David remains gripped with his purchasing madness, as though he is in some sort of overactive hunter/gatherer mode, which would be fine if it was not all left for me to deal with.
‘I can’t get an Ocado order for two weeks but I have managed to get a Waitrose one. But you’ll have to go and pick it up’ he says one morning.
I roll my eyes at him as this will involve taking Tom, thankfully though the big two have not yet finished school. We set off for Waitrose and the drive there is eerily quiet. Harrogate is normally awful and it takes so long to get in and out but we are there in the blink of an eye. I collect the order and the lady helps me wheel it to the car as Tom, who is in his buggy, has refused to be strapped in and is standing precariously on the seat roaring at people, he is oddly reminiscent of some sort of ancient charioteer, albeit riding backwards.
‘Has it been busy?’ I ask.
‘It was mad this morning, one man had a trolley full of loo roll and we had to stop him and take some off him but otherwise people have been quite respectful.’
When I unpack the shopping I discover twenty four bars of soap.
‘Why have you ordered so much soap?!’ I say to David later.
‘Ah, I thought I had just ordered six bars, I didn’t realise that they were four packs.’
The downstairs shower has become the storage facility for all our goods, so I stack all the bars of soap in there, amongst loo roll, cleaning products and all the other things David has picked up (read obsessively hoarded) over the last few days.
‘I have ordered a keyboard as my birthday present!’ David announces a few days later ‘It’s arriving tomorrow.’
I am especially peeved by this because I had suggested buying him a keyboard for his birthday last year but, as with all ideas suggested by me, it was pooh-poohed. I have learnt over the course of my married life that to get him to do what I want, I have to drop a tiny seed in David’s mind and allow it to germinate and for him to think that he has come up with the idea himself.
The keyboard arrives the next day, along with a stand and a stool. Three huge boxes are passed over the threshold. The delivery driver’s idea of social distancing is very different to mine and he’s so close that at one point he could kiss me, but in fairness the whole lot is so heavy that there is no other way really of getting it into the house.
Up until this point I have been disinfecting everything that has come into the house but there isn’t a chance with this, as the boys, who have been hopping up and down excitedly behind me immediately throw themselves on the boxes and I’m fairly sure Tom licks one so I resign myself to the fact that we’re all going to get Covid-19.
The next day, the Ocado delivery arrives. David is very proud of this because he has managed to procure one of the prized slots due to him having received an email telling him that he is one of their top customers.
‘There is quite a lot coming’ he says ‘I have spent about half of the monthly food budget so it is a lot but then we’re covered and we just don’t have to go out. Plus I will be here to help you when the delivery arrives.’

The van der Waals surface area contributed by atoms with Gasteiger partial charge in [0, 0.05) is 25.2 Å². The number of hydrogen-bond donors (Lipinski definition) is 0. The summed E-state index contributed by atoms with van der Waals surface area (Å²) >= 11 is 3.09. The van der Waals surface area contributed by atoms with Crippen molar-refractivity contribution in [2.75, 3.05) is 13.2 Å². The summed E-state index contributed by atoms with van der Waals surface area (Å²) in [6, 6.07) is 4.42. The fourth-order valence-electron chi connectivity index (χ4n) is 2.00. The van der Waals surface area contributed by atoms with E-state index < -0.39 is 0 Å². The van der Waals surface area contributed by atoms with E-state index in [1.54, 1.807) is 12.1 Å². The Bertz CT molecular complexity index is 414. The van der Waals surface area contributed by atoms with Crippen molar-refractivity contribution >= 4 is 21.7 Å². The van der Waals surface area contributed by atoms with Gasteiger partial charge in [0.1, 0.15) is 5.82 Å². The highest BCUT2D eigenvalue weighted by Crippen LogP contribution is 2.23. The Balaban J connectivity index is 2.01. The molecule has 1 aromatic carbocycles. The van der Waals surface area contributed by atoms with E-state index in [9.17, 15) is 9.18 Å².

Nothing prepares me for the sheer amount that arrives. I stand in the middle of my kitchen smiling apologetically as the Ocado man piles in bag after bag after bag.
‘Sorry. This is my husband, not me’ I say, desperate for him not to think that I am one of the loo roll hoarding panic buyers. I can tell that he doesn’t believe me as two large bundles of loo roll land on the kitchen floor. David is nowhere to be seen, predictably having had to dash off upstairs and take a phone call as all this is going on. He appears, conveniently, about thirty seconds after the delivery man leaves.
‘Oh good! It all came!’ he says happily ‘I didn’t think it would! Well, I’ve got to go to work now.’ He flashes me a large grin as if to say ‘didn’t I do well?’ as he exits the door and the children dive into the bags pulling out hula hoops, pancakes, biscuits, apple juice and all sorts of other things that stingy Mummy doesn’t buy on the normal weekly shop. No wonder it cost so bloody much, half the monthly budget blown on sugar. Tom espies the pain au chocolat and begins howling ‘PAIN AU CHOCOLAT MUMMY! I HAVE ONE NOW MUMMY! NOW NOW NOOOOOOOOOWWWWWWWWW!!!!!’
I shake my fist and gnash my teeth at the general direction David has disappeared in but then I do uncover a bottle of gin, four packs of tonic water and some very nice bottles of wine so he redeems himself slightly though I am worried that we will come out of this lockdown as diabetic alcoholics.
Hours later (no I’m not exaggerating) I have finally unpacked everything, though given there is absolutely no storage in our house, I have mainly unpacked everything into a large empty cardboard box on the kitchen floor where it has all lived since.
Don’t get me wrong, I am grateful that he cares and looks after us and simply will not see us go without but I can’t help but wonder what David’s plans are for seven tins of coconut milk, thirty-six tins of tomatoes and a mountain of crisps.